After the housing bubble burst a few years ago, sending real estate prices to the floor in many places, some influential academics and urban planners celebrated the supposed demise of something they had always hated: the suburbs.
In their view, the kind of homes and neighborhoods we live in are tacky, ugly, unsustainable blights. "Suburbia represents a compound economic catastrophe, ecological debacle, political nightmare, and spiritual crisis for a nation of people conditioned to spend their lives in places not worth caring about," wrote James Howard Kunstler, a prominent New Urbanist writer who calls for the wholesale reordering of our built environment.
New Urbanists such as Kunstler push for the recreation of the old city model – people living in high rises and apartment buildings, relying on mass transit to get around and shopping at local stores filled with goods produced in the surrounding area. While they make some good aesthetic points, they are elitists who believe we should all live in ways that they prefer.
It's easy to chuckle at them, as they seize on every crisis (housing bubbles, rising gas prices, etc.) to warn about the coming doom, much like those doomsday preachers who are sure that the latest event is a signal that the world is coming to an end.
But while most of us think only about short-term real estate issues, these ideologues have been changing the laws and building codes to mandate their long-term vision. Given the enormity of suburbia, it's hard to see the impact of this wide-ranging policy change. But pay attention to debates over new construction, and look at the requirements for higher densities, small or nonexistent yards, construction around transit and other common building mandates. They are designed to make the common form of suburbia obsolete.
"I live where a majority of Americans live: a tract house on a block of other tract houses in a neighborhood of even more," wrote D.J. Waldie in his 2005 book, Holy Land: A Suburban Memoir. Waldie spoke last Monday at the "No Place Like Home" conference in Anaheim, where he described his spiritual connection to the modest Lakewood, California, suburb where he has spent his life.
Kunstler described Lakewood, where thousands of homes were built quickly across farm fields after World War II, as "the place where evil dwells," Waldie said. But it is Waldie's "beloved community," a place mocked by snobs but where middle-class people raise their kids and share their lives. These days, the new residents often are immigrants who have come from Mexico or Korea, but they share the same aspirations as those who moved there from places such as Des Moines and Pittsburgh.
The conference defended the ideal of homeownership – something the sponsor, conservative philanthropist Howard Ahmanson, argues is particularly important given "the phenomenon has arisen of syndicates buying up houses in the Inland Empire in quantity for cash, to rent out." Ahmanson's father had built the Home Savings of America empire that helped many Americans afford a home of their own.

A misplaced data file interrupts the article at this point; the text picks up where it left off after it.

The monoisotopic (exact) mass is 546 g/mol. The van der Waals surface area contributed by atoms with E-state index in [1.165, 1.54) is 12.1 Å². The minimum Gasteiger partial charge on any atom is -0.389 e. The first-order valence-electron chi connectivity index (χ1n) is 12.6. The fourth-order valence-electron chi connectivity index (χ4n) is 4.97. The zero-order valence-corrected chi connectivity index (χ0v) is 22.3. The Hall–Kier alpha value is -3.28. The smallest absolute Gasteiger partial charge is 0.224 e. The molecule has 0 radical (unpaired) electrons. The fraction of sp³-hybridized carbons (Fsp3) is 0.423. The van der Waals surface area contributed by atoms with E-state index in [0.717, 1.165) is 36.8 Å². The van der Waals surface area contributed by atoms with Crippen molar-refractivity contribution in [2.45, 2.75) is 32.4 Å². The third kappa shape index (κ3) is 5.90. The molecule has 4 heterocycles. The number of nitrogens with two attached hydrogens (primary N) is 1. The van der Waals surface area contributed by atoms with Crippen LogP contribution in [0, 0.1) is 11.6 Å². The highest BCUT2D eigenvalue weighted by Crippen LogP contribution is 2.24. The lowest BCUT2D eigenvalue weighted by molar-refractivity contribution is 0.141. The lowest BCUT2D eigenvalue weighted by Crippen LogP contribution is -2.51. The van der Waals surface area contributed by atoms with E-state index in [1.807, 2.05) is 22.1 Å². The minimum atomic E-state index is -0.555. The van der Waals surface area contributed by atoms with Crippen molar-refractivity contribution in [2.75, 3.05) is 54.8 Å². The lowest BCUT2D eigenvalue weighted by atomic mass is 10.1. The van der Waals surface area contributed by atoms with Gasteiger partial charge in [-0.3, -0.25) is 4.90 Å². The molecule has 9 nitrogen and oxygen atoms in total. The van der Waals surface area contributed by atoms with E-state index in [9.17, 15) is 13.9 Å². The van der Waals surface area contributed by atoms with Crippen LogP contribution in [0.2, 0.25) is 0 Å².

A recent Sacramento News & Review article detailed the results of the re-inflated housing bubble, in which ordinary people have been unable to compete for the purchase of homes with those companies that are buying them in bulk. Sellers, the article noted, won't risk the uncertainty of an offer made by someone who needs a mortgage when they can take the cash offer from big corporate buyers.
This situation will no doubt pass, but it is a reminder that in many places of the world, people have no choice but to spend their lives as renters. The planners who attack suburbia offer as alternative models the big cities and stylish towns where few Americans could ever afford to live. These are nice places, but not realistic models for the nation.
San Francisco and Carmel, for instance, are wonderful playgrounds for wealthy people, who enact regulatory and land-use policies that inflate the cost of entry and keep out people on normal incomes. Then they lecture us about how much better they are than us because they walk to work and shop only at environmentally friendly local stores. (Note: Despite their pretenses, even trendy San Franciscans pack the big-box stores located under the 101 freeway in the heart of the city.)
Urban elitists don't recognize that their policies helped create the "sprawl" that they disdain. It's not as if middle-income San Jose workers would choose to live over the mountain ranges in places such as Tracy, but the growth controls and other regulations that make it tough to build new houses in the Bay Area have so inflated the prices of the existing housing stock that people head into the hinterlands to afford a place of their own to raise their kids.
I can pick nits—the conference advocated a role for broad government involvement and subsidy in the housing market. Yet government involvement has distorted the market, and has even led sellers to choose corporate buyers over regular buyers. The myriad federal rules designed to protect homebuyers from themselves has led to a Rube Goldberg-esque buying process filled with the uncertainty that sellers are no longer willing to tolerate—at least not in a seller's market.But as conference speakers noted, the homeownership ideal is the backbone of a free and democratic society given that it gives people a stake in the community. That's worth remembering as today's planners and officials mock suburbia and design a different kind of future.